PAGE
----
As the user traverses the edit fields within the grid, there is a potential that they will end up on the password or formatted data field. Also, every time this happens, the OnSelectedGridItemChanged method is called. Because of this, we can gather all the information we need to perform data formatting when the method is called.

The first thing we need to do is to get the active control and selected item. This is done in the first few lines of the code in the method below. Once we have that, we called our own method SetupPropertyStyle. This method makes sure that we are on the password field. In such a case, it masks the field's input data; otherwise, it resets the mask to null. The method's logic is described later in this document.

In the second part of the OnSelectedGridItemChanged overwritten method, we grab a hold of an actual edit control (TextBox) for the property and attach some event handlers to it. Please note the interesting method used to determine if the control is actually the one we are interested in. Since the type reported by the PropertyGrid for this control is an internal (.NET) type, we have to do a hard coded string comparison. Of course, this approach is very static and will stop working if .NET changes the name of this type under us, but such is life. If that happens, we would have to modify our code and change the type name we are looking for to the new one.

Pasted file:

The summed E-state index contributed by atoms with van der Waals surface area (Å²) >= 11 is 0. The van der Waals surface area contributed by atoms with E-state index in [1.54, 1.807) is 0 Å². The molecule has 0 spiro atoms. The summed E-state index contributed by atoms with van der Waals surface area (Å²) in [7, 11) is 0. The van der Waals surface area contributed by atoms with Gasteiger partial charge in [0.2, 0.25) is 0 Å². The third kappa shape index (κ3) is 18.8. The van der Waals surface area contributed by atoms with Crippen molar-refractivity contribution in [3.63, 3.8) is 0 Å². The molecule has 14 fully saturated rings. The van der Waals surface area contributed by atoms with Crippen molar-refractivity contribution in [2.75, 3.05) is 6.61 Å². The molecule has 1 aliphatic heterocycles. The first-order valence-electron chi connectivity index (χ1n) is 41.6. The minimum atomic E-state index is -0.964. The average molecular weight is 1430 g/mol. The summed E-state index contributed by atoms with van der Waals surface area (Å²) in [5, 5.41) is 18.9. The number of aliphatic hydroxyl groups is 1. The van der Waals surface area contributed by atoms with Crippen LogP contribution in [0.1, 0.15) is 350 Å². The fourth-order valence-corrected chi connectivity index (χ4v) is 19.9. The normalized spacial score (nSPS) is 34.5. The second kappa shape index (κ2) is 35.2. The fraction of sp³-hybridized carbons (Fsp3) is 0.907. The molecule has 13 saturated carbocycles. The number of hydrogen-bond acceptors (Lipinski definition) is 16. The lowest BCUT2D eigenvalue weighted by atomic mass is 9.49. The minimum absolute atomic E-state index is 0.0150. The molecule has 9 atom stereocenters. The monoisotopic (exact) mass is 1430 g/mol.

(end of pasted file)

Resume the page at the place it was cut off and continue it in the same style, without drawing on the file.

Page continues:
So first of all, the SetupPropertyStyle method called at the beginning will mark the field editing properties to allow for the input masking. Also, in the same overwritten method, we are extracting the TextBox control so later on we are able to modify how its input is treated.

Once we have the TextBox control and we determine that the property requires special treatment of its input, we subscribe to the TextChanged event of the TextBox control. In other cases, the extracted control will not be used. Subscribing to the event allows us to respond to each key stroke within the TextBox control and to modify its contents at will. The actual implementation of the event handler is shown below. In order to determine if the currently edited property needs special treatment (is it a password field or maybe a formatted data field), I have introduced a custom attribute which I can use to decorate certain properties of my display object. The OnSelectedGridItemChanged method logic below shows the reference to that attribute, which is called PropertyViewFormatAttribute. This custom attribute will tell me if I'm dealing with a "password" type field or a "formatted" input type field. I have attached example code, which shows clearly how the property is implemented and used within the displayed object class.

protected override void 
         OnSelectedGridItemChanged(SelectedGridItemChangedEventArgs e)